Murray launches Ont. Grit leadership bid

Ontario Liberal leadership candidate Glen Murray at Maple Leaf Gardens on Sunday where the Toronto...

Ontario Liberal leadership candidate Glen Murray at Maple Leaf Gardens on Sunday where the Toronto MPP announced he was running for the top job. (STAN BEHAL, Toronto Sun)

Antonella Artuso, Queen's Park Bureau Chief

, Last Updated: 3:39 PM ET

TORONTO -- Toronto Centre MPP Glen Murray launched himself into the Liberal leadership race Sunday with promises of tax cuts for the middle class and "no money down" post-secondary education.

"I have new ideas that will renew our vision," Murray, who referred to himself as a scandal-free politician, said. "It is time to hit the reset button."

On tax cuts, Murray said the average family making $70,000 with two kids in daycare and RRSPs would save $500 a year.

Students would not have to put money down for college or university tuition, he said. Murray promised he would provide more details on how he would pay for these initiatives throughout his campaign.

"I will reconcile all these numbers," he said.

Murray's campaign kickoff was held at Maple Leaf Gardens in Toronto -- the same location that will play host in January to the Ontario Liberal Party leadership convention where a successor will be chosen for Ontario Premier Dalton McGuinty.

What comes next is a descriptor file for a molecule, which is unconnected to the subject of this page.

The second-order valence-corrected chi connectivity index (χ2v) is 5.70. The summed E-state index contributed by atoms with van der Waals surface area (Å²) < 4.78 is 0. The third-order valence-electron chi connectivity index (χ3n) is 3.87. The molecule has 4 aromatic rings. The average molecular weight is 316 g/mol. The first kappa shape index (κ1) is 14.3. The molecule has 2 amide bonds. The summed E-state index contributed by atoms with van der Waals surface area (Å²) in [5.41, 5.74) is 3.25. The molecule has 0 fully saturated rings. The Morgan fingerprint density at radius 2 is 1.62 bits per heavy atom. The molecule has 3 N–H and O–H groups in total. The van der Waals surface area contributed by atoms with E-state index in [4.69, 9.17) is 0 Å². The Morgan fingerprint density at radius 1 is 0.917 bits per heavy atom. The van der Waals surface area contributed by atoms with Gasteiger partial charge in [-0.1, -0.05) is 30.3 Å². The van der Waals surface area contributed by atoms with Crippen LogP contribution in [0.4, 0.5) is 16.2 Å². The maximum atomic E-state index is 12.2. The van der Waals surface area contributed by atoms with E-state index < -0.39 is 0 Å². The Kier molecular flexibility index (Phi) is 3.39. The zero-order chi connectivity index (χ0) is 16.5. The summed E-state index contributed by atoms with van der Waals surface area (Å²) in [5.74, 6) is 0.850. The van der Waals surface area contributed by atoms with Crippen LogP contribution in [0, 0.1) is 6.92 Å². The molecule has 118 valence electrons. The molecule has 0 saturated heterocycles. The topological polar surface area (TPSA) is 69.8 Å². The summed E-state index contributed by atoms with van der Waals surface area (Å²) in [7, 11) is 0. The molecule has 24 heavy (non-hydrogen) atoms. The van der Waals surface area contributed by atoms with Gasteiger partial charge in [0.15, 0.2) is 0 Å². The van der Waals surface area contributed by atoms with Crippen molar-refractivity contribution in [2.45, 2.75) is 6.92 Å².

Don Valley West MPP Kathleen Wynne is scheduled to announce her leadership bid Monday in her Toronto riding.

Former Liberal cabinet ministers Sandra Pupatello, Gerard Kennedy and John Wilkinson, along with Health Minister Deb Matthews are among those considering entering the race.

Murray was not flanked by any sitting MPPs -- former McGuinty cabinet minister George Smitherman made an appearance as a friend -- but the leadership candidate said he has strong support in the business community.

"The vast majority are undecided," Murray said of his caucus colleagues.

Murray said he is the only potential leadership candidate who has run a government. He served as mayor of Winnipeg where he introduced tax cuts.

Asked about the ability of a Toronto-area candidate to bring rural ridings into the fold, which is necessary if the Liberals are to form another majority government, Murray said, "I've lived in very remote places," and has farmers and miners in his family.

The Liberal Green Energy Act, which has upset many residents of rural communities who have complained about unwanted wind turbine projects, needs a rejig, he suggested.

Each municipality would be asked to develop its own energy priorities, he said.

"I think we need to relocalize it," Murray said, adding he intends to give more autonomy to Northern Ontario communities as well.

NDP MPP Gilles Bisson said the party that hiked student tuition and introduced the HST has a credibility problem with Ontarians.

"Glen Murray can hit the reset button until his finger hurts, but people won't forget he's part of the McGuinty Liberal status quo," Bisson said in a statement.


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